Many thanks to Ben Simasek for adopting for NNWB the section of the NWB Trail that runs through Lane Manor Park. He will be leading frequent cleanups of the trail so that it reflects well on NNWB, the park system, and Prince George's County.
Many thanks to Melissa Schweisguth and her cat for adopting for NNWB the roughly 2 miles of trail from West Hyattsville Metro storm water ponds/Kirkwood park to Lane Manor Park. She will lead the effort to keep this section tidy. Not sure how much help the cat will be...
The trap, funded by a CBT/MoCo DEP grant, does its job. Meanwhile, a slippery carpet of non-native Lesser Celandine has covered the cleared slopes.
The cold, soggy event was warmed by hot coffee, donuts, and enthusiastic speakers. Good crowd, especially considering the weather.
County Executive Marc Elrich, longtime environmental ally, noted that all streams should have been daylighted as this one is, rather than piped.
Trey Sherard, the Anacostia Riverkeeper, applied for funding and saw the long process through to results: our H2O qualify protection charge in action!
As the rain picked up, we were treated to a demo of trash removal from the trap by the MoCo Conservation Corps.
The point is not just to remove the litter, but to sort, characterize, and count it. The litter becomes a source of useful data.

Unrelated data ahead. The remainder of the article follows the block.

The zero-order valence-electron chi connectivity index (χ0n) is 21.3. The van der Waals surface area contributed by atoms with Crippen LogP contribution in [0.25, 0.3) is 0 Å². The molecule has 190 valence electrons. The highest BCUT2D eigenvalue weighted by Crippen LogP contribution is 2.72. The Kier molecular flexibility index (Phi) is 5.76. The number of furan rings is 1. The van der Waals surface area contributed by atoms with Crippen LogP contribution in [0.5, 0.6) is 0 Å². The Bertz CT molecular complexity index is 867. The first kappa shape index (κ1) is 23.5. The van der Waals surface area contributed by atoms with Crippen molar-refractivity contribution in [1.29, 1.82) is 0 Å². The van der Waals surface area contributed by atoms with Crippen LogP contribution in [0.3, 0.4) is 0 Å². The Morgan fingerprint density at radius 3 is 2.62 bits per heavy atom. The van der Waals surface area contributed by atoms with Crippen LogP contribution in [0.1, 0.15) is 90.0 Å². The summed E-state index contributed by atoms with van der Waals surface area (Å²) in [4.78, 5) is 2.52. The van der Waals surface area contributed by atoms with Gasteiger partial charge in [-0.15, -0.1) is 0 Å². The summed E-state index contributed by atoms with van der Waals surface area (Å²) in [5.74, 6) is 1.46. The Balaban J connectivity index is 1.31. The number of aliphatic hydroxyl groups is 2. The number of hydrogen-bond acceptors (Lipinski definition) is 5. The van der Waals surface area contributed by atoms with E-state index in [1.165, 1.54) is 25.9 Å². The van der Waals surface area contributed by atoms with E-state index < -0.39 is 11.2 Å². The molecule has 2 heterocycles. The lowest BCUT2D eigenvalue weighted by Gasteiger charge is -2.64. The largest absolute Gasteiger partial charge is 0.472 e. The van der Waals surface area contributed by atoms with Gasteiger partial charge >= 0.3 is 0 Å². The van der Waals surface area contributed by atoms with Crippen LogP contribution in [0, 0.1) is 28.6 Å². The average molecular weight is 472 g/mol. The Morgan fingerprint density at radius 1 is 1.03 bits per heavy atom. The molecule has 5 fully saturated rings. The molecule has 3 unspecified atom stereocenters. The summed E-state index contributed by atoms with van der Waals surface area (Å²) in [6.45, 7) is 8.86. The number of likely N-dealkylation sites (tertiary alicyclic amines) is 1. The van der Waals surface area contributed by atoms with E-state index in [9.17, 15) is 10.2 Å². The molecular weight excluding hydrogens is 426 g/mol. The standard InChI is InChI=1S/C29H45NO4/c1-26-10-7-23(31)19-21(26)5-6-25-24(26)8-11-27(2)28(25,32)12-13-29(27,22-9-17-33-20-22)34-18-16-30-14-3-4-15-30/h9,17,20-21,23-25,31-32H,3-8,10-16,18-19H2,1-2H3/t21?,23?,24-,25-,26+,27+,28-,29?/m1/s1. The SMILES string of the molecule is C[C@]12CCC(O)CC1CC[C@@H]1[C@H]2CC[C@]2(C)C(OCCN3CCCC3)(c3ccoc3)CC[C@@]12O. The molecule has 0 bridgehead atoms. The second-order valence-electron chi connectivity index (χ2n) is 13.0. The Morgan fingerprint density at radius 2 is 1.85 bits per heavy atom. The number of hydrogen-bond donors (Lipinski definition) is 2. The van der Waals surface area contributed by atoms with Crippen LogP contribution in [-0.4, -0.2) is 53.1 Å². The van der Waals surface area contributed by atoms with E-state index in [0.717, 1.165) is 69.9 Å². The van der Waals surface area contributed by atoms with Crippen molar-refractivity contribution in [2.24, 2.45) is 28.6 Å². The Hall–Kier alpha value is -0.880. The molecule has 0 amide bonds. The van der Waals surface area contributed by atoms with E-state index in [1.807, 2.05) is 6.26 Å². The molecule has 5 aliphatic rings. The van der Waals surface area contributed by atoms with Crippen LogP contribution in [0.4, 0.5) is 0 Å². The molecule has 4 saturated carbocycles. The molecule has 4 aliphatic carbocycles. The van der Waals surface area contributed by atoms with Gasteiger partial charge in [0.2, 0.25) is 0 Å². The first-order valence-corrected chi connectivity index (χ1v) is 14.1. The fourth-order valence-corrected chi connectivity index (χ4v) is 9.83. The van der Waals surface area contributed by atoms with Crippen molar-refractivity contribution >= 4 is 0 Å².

The Lockridge Tributary flows down between the lanes of Lockridge Drive, through culverts at each crossroad. The trash trap will be installed here, at the last culvert before the stream enters the Northwest Branch Stream Valley Park. This map shows Lockridge Drive, but not the exact location of the trap. Photos by A.Ambler over the course of 4 days.
The installation team first placed the trap itself in the stream. The trap is funded by grants to the Anacostia Riverkeeper from the Chesapeake Bay Trust and Montgomery County.
Sections of piping for the arms await installation.
Brush, vines, dead trees, and two small live ones had to be cleared in order to install the long arms.
Sometimes Mark seemed to be enveloped in the vines he was removing. The team stacked them all on the culvert at the cross road.
As the team carries a section of the arm to its emplacement, one can see the skirt on the bottom that will keep trash from slipping under the piping when the trib floods.
Montgomery County has a gravity sewer system, which means that stream valleys, because they are low and slope toward the treatment plant, largely host our sewer lines.
But disturb any soil and it will more easily erode. That's what has happened in the Northwest Branch, leaving manholes and pipes exposed and leaking.